U.S. employers are poised to start adding hundreds of thousands of jobs to their payrolls, nearly a year and a half after the United States fell into a severe recession, according to the Obama administration and many economists.
When the nation's jobs report for March is released early Friday morning, the consensus prediction is that about 200,000 jobs were created in the course of the month.
Treasury Secretary Tim Geithner and other administration officials also projected cautious optimism that job growth may be around the corner.
"We are probably just on the verge now of what we think is going to be a sustained period of job creation, finally," Geithner told CNBC earlier this week.
If such predictions come true, it would signal that economic recovery is finally starting to translate to the one area that needs help the most: the jobs market.
Since the recession started in late 2008, 8.4 million jobs have been lost. The nation's unemployment rate has soared to 9.7 percent. There were nearly 15 million U.S. job-seekers in February who couldn't find work, which skyrockets to 26 million when factoring in discouraged workers such as those forced to work part-time.
But that may all be about to turn around.
One sign that the Obama administration is expecting strong job growth in March is that the president will travel to North Carolina Friday to deliver a speech on the nation's economy. His speech in the Charlotte area will come hours after the jobs report is released.
Obama will take a tour of the manufacturing facilities at Celgard, a Charlotte-based battery component manufacturer, and will discuss the economy to workers there.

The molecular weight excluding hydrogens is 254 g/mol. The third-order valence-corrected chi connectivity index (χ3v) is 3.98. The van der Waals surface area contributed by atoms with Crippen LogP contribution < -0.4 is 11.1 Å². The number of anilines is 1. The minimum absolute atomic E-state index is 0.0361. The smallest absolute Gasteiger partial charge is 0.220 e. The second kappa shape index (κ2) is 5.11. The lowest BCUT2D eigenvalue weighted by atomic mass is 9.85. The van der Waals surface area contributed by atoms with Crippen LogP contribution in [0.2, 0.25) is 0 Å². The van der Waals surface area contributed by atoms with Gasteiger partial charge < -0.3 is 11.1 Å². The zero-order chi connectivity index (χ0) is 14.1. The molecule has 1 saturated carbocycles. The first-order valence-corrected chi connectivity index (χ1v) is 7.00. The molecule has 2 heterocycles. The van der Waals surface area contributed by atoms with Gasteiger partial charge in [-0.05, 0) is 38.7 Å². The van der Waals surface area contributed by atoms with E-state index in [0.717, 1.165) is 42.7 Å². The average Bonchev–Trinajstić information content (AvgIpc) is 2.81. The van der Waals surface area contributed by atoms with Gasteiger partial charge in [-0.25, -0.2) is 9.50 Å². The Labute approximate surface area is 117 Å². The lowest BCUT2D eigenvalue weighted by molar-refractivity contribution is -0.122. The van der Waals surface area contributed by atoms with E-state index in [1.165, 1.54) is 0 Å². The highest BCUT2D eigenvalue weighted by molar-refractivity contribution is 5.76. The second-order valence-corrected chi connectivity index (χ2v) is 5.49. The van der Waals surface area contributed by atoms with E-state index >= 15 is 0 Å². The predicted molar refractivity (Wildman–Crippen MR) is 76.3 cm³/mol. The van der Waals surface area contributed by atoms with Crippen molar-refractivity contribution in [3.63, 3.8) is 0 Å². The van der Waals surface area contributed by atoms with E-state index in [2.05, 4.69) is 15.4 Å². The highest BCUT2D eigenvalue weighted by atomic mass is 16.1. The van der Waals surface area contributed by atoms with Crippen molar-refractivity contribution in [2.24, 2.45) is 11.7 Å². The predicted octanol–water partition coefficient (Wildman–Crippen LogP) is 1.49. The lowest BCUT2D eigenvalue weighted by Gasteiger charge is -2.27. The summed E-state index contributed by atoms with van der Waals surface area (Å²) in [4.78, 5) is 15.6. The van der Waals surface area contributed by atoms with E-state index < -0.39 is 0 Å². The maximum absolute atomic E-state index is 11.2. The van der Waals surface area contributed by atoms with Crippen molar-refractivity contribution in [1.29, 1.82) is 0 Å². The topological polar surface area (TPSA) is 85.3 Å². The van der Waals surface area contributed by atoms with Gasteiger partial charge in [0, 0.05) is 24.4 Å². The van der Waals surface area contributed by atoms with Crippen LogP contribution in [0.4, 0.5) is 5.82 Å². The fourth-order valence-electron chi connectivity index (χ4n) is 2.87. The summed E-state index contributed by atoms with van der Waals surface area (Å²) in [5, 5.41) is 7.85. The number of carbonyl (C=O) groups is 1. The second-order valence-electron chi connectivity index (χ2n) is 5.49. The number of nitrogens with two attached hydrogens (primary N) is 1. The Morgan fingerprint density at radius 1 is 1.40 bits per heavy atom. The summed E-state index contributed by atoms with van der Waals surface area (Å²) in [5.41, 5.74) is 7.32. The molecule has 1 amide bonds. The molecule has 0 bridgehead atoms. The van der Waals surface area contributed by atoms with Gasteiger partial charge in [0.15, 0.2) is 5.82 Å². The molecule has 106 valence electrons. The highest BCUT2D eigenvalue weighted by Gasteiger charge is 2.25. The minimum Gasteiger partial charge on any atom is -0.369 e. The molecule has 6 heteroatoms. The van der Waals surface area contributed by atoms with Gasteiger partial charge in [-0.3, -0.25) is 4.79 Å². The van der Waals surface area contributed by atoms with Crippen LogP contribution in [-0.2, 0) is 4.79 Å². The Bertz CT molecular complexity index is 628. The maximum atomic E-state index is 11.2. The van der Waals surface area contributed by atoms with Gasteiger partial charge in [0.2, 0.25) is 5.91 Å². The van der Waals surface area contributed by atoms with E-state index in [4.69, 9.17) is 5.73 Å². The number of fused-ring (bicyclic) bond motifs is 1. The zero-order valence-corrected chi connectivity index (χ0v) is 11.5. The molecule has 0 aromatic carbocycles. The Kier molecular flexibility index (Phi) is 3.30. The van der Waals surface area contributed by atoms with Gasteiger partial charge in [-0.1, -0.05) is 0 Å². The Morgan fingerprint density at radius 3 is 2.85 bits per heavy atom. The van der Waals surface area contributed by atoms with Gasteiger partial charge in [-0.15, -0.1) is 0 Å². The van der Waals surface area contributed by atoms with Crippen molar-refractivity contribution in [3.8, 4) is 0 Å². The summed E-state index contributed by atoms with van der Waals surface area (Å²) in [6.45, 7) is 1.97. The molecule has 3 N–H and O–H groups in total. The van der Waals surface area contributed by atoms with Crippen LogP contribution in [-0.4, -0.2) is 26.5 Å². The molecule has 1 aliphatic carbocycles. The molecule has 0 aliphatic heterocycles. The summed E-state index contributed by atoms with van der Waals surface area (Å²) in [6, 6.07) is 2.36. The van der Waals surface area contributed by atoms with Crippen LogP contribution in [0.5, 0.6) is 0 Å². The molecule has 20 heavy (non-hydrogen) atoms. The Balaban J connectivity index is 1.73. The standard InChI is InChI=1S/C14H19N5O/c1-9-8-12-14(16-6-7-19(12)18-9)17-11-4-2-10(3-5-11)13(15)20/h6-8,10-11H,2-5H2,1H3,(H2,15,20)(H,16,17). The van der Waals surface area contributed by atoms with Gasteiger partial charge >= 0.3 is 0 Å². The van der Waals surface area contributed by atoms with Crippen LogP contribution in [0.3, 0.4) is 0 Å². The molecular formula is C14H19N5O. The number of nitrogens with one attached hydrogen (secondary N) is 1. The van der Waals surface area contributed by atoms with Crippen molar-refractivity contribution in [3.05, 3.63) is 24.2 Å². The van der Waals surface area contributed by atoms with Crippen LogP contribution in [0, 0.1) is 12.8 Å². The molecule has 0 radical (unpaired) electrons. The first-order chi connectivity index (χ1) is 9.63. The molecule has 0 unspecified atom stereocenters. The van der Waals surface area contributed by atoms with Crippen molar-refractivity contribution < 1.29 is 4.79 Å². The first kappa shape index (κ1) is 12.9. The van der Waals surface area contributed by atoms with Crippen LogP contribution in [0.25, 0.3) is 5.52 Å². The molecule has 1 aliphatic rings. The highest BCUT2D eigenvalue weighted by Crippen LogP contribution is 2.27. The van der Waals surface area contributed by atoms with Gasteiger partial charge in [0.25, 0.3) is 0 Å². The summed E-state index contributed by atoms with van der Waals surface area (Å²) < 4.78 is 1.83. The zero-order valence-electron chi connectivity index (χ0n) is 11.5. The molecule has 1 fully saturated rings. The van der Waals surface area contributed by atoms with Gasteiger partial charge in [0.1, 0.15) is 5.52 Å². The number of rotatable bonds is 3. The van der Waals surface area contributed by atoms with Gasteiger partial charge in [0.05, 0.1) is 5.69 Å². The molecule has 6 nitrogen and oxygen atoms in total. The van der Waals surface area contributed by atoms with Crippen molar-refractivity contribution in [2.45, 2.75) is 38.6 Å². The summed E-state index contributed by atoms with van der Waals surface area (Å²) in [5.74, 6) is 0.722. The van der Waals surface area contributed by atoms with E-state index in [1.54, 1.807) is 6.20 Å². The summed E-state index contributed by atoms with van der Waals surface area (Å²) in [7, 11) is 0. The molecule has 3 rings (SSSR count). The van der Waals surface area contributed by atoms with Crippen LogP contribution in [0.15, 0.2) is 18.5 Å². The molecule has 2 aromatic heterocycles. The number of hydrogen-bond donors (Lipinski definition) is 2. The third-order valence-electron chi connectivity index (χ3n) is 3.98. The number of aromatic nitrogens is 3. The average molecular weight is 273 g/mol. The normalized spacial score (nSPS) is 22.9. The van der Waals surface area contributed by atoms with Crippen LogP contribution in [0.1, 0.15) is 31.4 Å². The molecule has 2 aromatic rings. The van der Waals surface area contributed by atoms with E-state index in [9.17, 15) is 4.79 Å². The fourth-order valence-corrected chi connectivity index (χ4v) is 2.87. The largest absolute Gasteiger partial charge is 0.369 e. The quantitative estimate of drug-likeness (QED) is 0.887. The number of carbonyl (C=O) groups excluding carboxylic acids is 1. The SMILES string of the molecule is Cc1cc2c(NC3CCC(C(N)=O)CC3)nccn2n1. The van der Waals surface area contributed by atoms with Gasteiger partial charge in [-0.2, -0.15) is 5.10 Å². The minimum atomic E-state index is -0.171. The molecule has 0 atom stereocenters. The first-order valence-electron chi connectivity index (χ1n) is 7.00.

"North Carolina is one of the states in the country that has seen fairly big unemployment in terms of their rate is north of 10 percent," White House spokesman Robert Gibbs said.
Gibbs said the White House chose Celgard in order to highlight "a company that is seeing, as a result of the investments that they've made in creating the jobs of the future, increases that they've made in their hiring rolls."
Celgard recently received a $50 million stimulus grant from the Energy Department to expand its Charlotte production facility and build a second plant that would produce battery components for electric cars.
Despite the optimistic forecasts from some economists, however, don't expect the White House to pop champagne Friday, even if there is positive job growth.
The White House will view the jobs report much like it has the past few months. While it knows there is still a long way to go to make a significant dent in the nation's jobless rate, it also boasts that the economy has come a long way from the days of losing 700,000 jobs a month.
"Unless the jobs report comes back and says that we've created 8.5 million jobs in this last month, the president's going to treat this jobs report the same way he has treated all the rest of them, which is to say that we've got a lot more work to do," White House spokesman Bill Burton said Wednesday.
The White House believes that the improvements stem from policies it enacted to create an environment for the private sector to create jobs, with more policies coming down the road in areas such as credit for small businesses and "green" jobs.
Geithner said earlier this week that "the economy is getting stronger" and there are numerous signs to back up that claim.